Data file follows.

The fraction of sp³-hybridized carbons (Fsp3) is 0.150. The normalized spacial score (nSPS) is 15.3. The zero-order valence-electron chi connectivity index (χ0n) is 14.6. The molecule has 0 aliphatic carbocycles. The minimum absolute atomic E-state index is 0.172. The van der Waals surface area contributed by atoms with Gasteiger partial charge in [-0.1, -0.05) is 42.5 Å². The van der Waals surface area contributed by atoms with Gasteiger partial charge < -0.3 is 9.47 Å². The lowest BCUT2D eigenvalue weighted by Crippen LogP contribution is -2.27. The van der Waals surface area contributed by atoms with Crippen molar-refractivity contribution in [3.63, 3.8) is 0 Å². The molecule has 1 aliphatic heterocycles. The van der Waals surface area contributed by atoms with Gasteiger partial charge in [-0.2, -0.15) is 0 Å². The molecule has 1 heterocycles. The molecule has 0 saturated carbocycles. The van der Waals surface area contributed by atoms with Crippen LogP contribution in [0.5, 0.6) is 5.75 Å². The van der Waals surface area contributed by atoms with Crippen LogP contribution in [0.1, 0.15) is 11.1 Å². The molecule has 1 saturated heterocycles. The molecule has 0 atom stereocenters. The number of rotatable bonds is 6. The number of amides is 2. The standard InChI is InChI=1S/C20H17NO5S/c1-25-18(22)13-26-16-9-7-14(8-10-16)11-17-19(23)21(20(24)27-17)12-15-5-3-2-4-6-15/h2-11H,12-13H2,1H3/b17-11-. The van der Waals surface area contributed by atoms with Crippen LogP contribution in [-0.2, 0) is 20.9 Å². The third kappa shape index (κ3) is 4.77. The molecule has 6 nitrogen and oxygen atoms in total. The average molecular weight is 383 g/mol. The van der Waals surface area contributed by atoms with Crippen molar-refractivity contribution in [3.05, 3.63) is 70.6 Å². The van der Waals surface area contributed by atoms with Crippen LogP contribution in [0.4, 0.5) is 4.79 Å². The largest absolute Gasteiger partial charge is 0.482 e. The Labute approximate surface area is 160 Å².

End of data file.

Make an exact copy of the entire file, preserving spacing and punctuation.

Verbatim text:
The fraction of sp³-hybridized carbons (Fsp3) is 0.150. The normalized spacial score (nSPS) is 15.3. The zero-order valence-electron chi connectivity index (χ0n) is 14.6. The molecule has 0 aliphatic carbocycles. The minimum absolute atomic E-state index is 0.172. The van der Waals surface area contributed by atoms with Gasteiger partial charge in [-0.1, -0.05) is 42.5 Å². The van der Waals surface area contributed by atoms with Gasteiger partial charge < -0.3 is 9.47 Å². The lowest BCUT2D eigenvalue weighted by Crippen LogP contribution is -2.27. The van der Waals surface area contributed by atoms with Crippen molar-refractivity contribution in [3.63, 3.8) is 0 Å². The molecule has 1 aliphatic heterocycles. The van der Waals surface area contributed by atoms with Gasteiger partial charge in [-0.2, -0.15) is 0 Å². The molecule has 1 heterocycles. The molecule has 0 saturated carbocycles. The van der Waals surface area contributed by atoms with Crippen LogP contribution in [0.5, 0.6) is 5.75 Å². The van der Waals surface area contributed by atoms with Crippen LogP contribution in [0.1, 0.15) is 11.1 Å². The molecule has 1 saturated heterocycles. The molecule has 0 atom stereocenters. The number of rotatable bonds is 6. The number of amides is 2. The standard InChI is InChI=1S/C20H17NO5S/c1-25-18(22)13-26-16-9-7-14(8-10-16)11-17-19(23)21(20(24)27-17)12-15-5-3-2-4-6-15/h2-11H,12-13H2,1H3/b17-11-. The van der Waals surface area contributed by atoms with Crippen LogP contribution in [-0.2, 0) is 20.9 Å². The third kappa shape index (κ3) is 4.77. The molecule has 6 nitrogen and oxygen atoms in total. The average molecular weight is 383 g/mol. The van der Waals surface area contributed by atoms with Crippen molar-refractivity contribution in [3.05, 3.63) is 70.6 Å². The van der Waals surface area contributed by atoms with Crippen LogP contribution in [0.4, 0.5) is 4.79 Å². The largest absolute Gasteiger partial charge is 0.482 e. The Labute approximate surface area is 160 Å².